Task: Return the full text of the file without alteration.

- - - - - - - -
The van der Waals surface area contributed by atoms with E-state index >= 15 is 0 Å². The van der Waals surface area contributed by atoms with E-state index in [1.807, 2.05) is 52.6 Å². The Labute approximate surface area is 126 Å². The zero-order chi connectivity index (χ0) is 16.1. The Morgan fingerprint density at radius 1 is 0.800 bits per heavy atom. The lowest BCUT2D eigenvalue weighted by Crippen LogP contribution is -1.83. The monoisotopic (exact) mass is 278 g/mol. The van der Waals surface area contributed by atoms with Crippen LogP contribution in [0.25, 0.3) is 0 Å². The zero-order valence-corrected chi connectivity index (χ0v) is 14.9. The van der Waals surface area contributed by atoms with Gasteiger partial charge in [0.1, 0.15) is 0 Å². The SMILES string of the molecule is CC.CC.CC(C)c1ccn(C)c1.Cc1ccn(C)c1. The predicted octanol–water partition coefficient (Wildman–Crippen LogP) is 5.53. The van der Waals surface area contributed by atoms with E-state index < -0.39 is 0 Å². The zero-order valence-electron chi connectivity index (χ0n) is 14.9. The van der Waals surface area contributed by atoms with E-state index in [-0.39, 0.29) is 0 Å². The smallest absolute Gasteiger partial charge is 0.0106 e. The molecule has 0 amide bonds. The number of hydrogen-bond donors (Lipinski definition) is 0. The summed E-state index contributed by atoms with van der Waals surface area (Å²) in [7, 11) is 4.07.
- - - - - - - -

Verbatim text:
The van der Waals surface area contributed by atoms with E-state index >= 15 is 0 Å². The van der Waals surface area contributed by atoms with E-state index in [1.807, 2.05) is 52.6 Å². The Labute approximate surface area is 126 Å². The zero-order chi connectivity index (χ0) is 16.1. The Morgan fingerprint density at radius 1 is 0.800 bits per heavy atom. The lowest BCUT2D eigenvalue weighted by Crippen LogP contribution is -1.83. The monoisotopic (exact) mass is 278 g/mol. The van der Waals surface area contributed by atoms with Crippen LogP contribution in [0.25, 0.3) is 0 Å². The zero-order valence-corrected chi connectivity index (χ0v) is 14.9. The van der Waals surface area contributed by atoms with Gasteiger partial charge in [0.1, 0.15) is 0 Å². The SMILES string of the molecule is CC.CC.CC(C)c1ccn(C)c1.Cc1ccn(C)c1. The predicted octanol–water partition coefficient (Wildman–Crippen LogP) is 5.53. The van der Waals surface area contributed by atoms with E-state index < -0.39 is 0 Å². The zero-order valence-electron chi connectivity index (χ0n) is 14.9. The van der Waals surface area contributed by atoms with E-state index in [-0.39, 0.29) is 0 Å². The smallest absolute Gasteiger partial charge is 0.0106 e. The molecule has 0 amide bonds. The number of hydrogen-bond donors (Lipinski definition) is 0. The summed E-state index contributed by atoms with van der Waals surface area (Å²) in [7, 11) is 4.07.